Photos: Bernard Andre Photography

“Precast concrete allowed the designers to use the same materials as neighboring buildings and apply them in their own unique way.”

Dave Craddock

 

High Tech and Laboratory Structures

Lorry I. Lokey Stem Cell Research Building at Stanford University

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Taking its cues from both the historical architecture of Stanford University’s main campus and the mid-20th century vernacular of its medical campus, the new stem-cell research building reflects the administration’s goal of creating a modern medical-research environment. Flexibility, cost effectiveness, and collaboration were enhanced by the use of limestone-veneered architectural precast concrete and glass-fiber-reinforced concrete (GFRC) wall panels to clad the building’s exterior.

To maintain consistency among the buildings on the campus, limestone veneer was attached to the panels in some locations. Using this precast concrete panel system dramatically improved the construction schedule and reduced construction costs. GFRC covers were used on minor columns to complement the aesthetics of the limestone-veneered architectural precast concrete wall panels and curtain-wall system.

“Precast concrete allowed the designers to use the same materials as neighboring buildings and apply them in their own unique way, while giving the building’s envelope the proper attention,” says Dave Craddock, a member of the buildings awards jury.

The large atrium features precast concrete along its facade, fronted by a glazed curtain-wall system. The atrium promoted privacy for research labs while maximizing transparency and integration of indoor and outdoor community spaces. It also serves as a pedestrian thoroughfare, offering a highly trafficked face for the facility. Special attention was paid to minimizing panel joints to create continuity from exterior to interior faces.

The building was designed to exceed requirements for LEED silver certification. This included sun shades on east, west, and south facades, which were attached to the precast concrete panels. The precast concrete components also helped achieve certification through their energy-efficient thermal mass, local manufacture, control of construction waste, and recyclability.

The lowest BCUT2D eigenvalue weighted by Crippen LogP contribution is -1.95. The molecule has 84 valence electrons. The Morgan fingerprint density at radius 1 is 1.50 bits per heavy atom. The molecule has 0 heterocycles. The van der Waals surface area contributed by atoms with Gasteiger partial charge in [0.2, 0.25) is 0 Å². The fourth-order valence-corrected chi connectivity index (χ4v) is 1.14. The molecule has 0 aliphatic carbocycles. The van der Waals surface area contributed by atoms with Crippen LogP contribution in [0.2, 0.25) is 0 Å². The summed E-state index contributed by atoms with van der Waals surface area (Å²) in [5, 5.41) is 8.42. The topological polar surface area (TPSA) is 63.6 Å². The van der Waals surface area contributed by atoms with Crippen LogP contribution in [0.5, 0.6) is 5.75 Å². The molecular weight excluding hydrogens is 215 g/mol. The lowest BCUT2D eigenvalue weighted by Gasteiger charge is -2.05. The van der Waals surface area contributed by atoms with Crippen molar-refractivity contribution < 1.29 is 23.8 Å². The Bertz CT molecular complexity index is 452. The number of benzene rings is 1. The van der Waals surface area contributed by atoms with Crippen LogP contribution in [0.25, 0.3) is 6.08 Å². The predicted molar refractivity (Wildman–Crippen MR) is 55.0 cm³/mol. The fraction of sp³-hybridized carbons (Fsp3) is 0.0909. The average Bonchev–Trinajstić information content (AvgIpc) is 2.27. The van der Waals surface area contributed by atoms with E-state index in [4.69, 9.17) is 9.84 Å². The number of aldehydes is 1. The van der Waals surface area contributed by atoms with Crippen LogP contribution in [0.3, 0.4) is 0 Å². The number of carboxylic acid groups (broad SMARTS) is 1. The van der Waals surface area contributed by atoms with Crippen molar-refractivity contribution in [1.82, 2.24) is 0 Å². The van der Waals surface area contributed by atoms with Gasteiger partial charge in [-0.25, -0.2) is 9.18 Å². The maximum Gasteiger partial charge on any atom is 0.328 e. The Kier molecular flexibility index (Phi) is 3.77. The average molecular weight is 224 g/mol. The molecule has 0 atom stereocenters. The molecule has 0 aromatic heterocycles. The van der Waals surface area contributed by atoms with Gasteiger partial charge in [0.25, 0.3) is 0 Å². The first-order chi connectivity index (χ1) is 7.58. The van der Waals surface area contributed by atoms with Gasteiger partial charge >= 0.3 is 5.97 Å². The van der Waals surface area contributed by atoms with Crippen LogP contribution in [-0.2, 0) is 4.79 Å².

Sophisticated controls were provided for the HVAC system, while clerestory glazing in the atrium and daylight glazing in the labs increased natural light and reduced the need for electrical illumination. A variety of other sustainable-design concepts were included, such as rainwater harvesting systems. A recent campus energy survey indicated that the stem-cell research building is the most energy-efficient laboratory on campus.

“This project showed the interesting way that precast concrete can relate with other materials,” says Tom Brock, a member of the buildings awards jury. “The designers used precast as the general structural material and repeated that over and over, and then juxtaposed that against metal panels. The proportioning, detailing, and overall articulation was universally appreciated by the jury.”

Location: Palo Alto, Calif.
Owner: The Board of Trustees of the Leland Stanford University, Palo Alto, Calif.
Architect: ZGF Architects LLP, Portland, Ore., www.zgf.com
Engineer: Rutherford and Chekene, San Francisco, Calif.
Contractor: Whiting-Turner Contracting Co., Pleasanton, Calif.
Precaster: Walters and Wolf Precast, Fremont. Calif., www.waltersandwolf.com
Project size: 204,640 ft2 (19,000 m2)
Project cost: $133.8 million